Allan Freeman: The time for sharing the legacy message is now

11 Sep 2023 Voices

For Remember A Charity Week 2023, chair Allan Freeman discusses the importance of legacy income for the sector and encouraging donors to give through their wills…

Remember A Charity Week has always been about reminding everybody that they can leave a legacy– inspiring and empowering them to take action and remember their favourite charity in their will. This year, sharing that message feels more important than ever.

The peak of our consumer activity, it’s a week where we come together to celebrate legacies and get that important conversation started, both internally within charities and externally to supporters.

Not just another year

But 2023 is not just another year: charities are dealing with the impact of everything from the continuing fallout from the pandemic, to the cost-of-living crisis and rising concerns about climate change.

Legacy income – generating some 44% of annual voluntary income in the UK, most of which is unrestricted – is proving crucial support for charities large and small. This makes it all the more important that we keep working collectively to raise awareness of the impact of gifts in wills, enabling charities to rely on legacy income for generations to come.

Significantly too, it looks like the cross-generational transfer of wealth from the Baby Boomer generation (and what that might mean for legacy giving) is starting to filter through. While for a long time, the value of legacies from the Silent Generation (those born between 1928 and 1945) has been on the rise, it dropped slightly for the first time in 2022, with more growth coming through from the Boomers. While we do not yet know what market data will show for 2023, it could be that we are seeing the start of a shift from one generation into another.

Against this backdrop, appealing to the boomer generation and inspiring them with the opportunity of leaving a gift in their Will is vital. And that’s why this year’s Remember A Charity Week conveys the message that everybody can leave a legacy.

Closing the gap

Taking the theme “Be remembered for”, this year’s campaign explores the unforgettable memories we have of treasured moments spent with loved ones, and the quirky things they leave behind that help shape their legacy. From their rose bushes to their secret recipes, the campaign shows that everybody could leave a lasting legacy, and, big or small, they’re equally important and meaningful.

Tapping into humour to help spark conversations about what we leave behind says about us, Remember A Charity is helping to inspire people to reflect on how they will be remembered, and whether they would also like to include a gift to their chosen charity.

Legacy giving has already risen by 43% over the past decade (reaching £3.85bn in the UK last year according to Legacy Foresight) but there is still what we call the intention gap. Overall in the UK, our research shows that 40% of people say they would be happy to leave a legacy while Smee & Ford figures show that only 16% of wills at probate actually include one, and it’s this gap that we’re working to close.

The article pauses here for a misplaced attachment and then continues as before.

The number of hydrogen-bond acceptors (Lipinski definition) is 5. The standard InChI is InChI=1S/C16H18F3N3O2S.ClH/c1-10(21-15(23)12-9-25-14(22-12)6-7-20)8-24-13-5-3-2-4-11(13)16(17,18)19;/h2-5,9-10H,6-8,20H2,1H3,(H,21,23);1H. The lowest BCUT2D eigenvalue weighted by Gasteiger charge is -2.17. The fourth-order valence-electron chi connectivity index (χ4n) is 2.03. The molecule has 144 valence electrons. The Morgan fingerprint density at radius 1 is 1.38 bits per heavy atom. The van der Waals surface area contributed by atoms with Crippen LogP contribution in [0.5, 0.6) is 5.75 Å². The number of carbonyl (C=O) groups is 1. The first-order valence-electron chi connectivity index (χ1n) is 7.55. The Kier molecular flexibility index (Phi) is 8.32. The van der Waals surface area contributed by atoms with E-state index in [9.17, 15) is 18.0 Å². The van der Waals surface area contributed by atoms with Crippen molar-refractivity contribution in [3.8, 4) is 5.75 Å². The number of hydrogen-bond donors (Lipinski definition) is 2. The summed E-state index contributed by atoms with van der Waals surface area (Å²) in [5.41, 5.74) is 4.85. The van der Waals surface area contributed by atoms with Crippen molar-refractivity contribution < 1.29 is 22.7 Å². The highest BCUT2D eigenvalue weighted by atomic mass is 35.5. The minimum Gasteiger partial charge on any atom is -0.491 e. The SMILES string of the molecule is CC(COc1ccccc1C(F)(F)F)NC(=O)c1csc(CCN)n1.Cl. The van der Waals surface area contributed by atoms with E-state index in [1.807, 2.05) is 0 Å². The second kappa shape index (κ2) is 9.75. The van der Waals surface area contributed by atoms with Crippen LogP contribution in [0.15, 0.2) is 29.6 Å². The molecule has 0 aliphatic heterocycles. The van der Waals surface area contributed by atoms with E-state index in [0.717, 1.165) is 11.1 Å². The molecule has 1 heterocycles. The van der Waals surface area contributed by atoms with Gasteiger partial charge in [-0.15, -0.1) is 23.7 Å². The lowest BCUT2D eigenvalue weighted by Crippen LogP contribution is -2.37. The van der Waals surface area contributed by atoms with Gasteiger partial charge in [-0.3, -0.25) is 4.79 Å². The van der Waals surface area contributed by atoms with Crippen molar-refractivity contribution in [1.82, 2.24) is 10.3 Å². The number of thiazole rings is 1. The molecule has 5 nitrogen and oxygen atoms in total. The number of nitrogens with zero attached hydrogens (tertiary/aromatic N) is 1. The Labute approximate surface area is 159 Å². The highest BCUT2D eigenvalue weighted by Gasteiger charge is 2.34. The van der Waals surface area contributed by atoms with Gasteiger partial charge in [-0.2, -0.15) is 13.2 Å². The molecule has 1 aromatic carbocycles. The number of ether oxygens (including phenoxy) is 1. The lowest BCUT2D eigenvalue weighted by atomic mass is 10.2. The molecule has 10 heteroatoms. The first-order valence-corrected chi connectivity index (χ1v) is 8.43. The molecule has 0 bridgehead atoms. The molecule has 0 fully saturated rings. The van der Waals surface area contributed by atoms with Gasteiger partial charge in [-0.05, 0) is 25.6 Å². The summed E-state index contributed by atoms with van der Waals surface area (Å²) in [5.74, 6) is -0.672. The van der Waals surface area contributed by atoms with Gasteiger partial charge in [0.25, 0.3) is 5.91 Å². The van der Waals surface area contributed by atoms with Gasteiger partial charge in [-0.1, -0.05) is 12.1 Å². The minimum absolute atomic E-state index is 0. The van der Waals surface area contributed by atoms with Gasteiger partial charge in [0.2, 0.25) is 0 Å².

So, the more of us that take part in Remember A Charity Week, the more people we can reach with this important message, and the greater the legacy income we can bring in for all charities to share.

Much more than Remember A Charity Week

Our 200 charity members will be taking part in the week, along with our 850 campaign supporters (solicitors and will-writers) and a growing network of legal and strategic partners. The week is a brilliant opportunity to use the campaign tools and resources, not only to share the legacy message with supporters and build on the increased profile for legacy giving during September, but to make that all-important case for legacy investment internally.

While Remember A Charity Week is always the peak of our consumer activity, the need to promote legacy giving continues all year round, which means that we’ll be running bursts of our consumer campaigns on digital channels across the calendar year. We’ll also continue to grow our network of professional advisers, engaging with wealth managers and financial advisers, alongside solicitors and other legal partners.

And, crucially, we’ll continue to engage with government to protect and nurture the UK legacy environment. This includes maintaining the current fiscal benefits and tax advantages of leaving gifts in wills. We’ll continue to work with Scottish government over the pricing structure around accessing wills, which inhibits a central notification system, and of course with HMCTS on probate delays, among a raft of policy issues.

Collaboration helps us all

We’ve made great leaps in recent years towards normalising legacy giving. But while this intention gap remains, there is an awful lot more we can do. And for that we need you.

There is real power in numbers, so please, join us this week by using the hashtag #RememberACharityWeek across your social media to help us share that message and make leaving a charitable legacy a possibility for even more people.

Civil Society Voices is the place for informed opinion, and debate about the big issues affecting charities today. We’re always keen to hear from anyone, working or volunteering at a charity, who has something to say. Find out more about contributing and how to get in touch.



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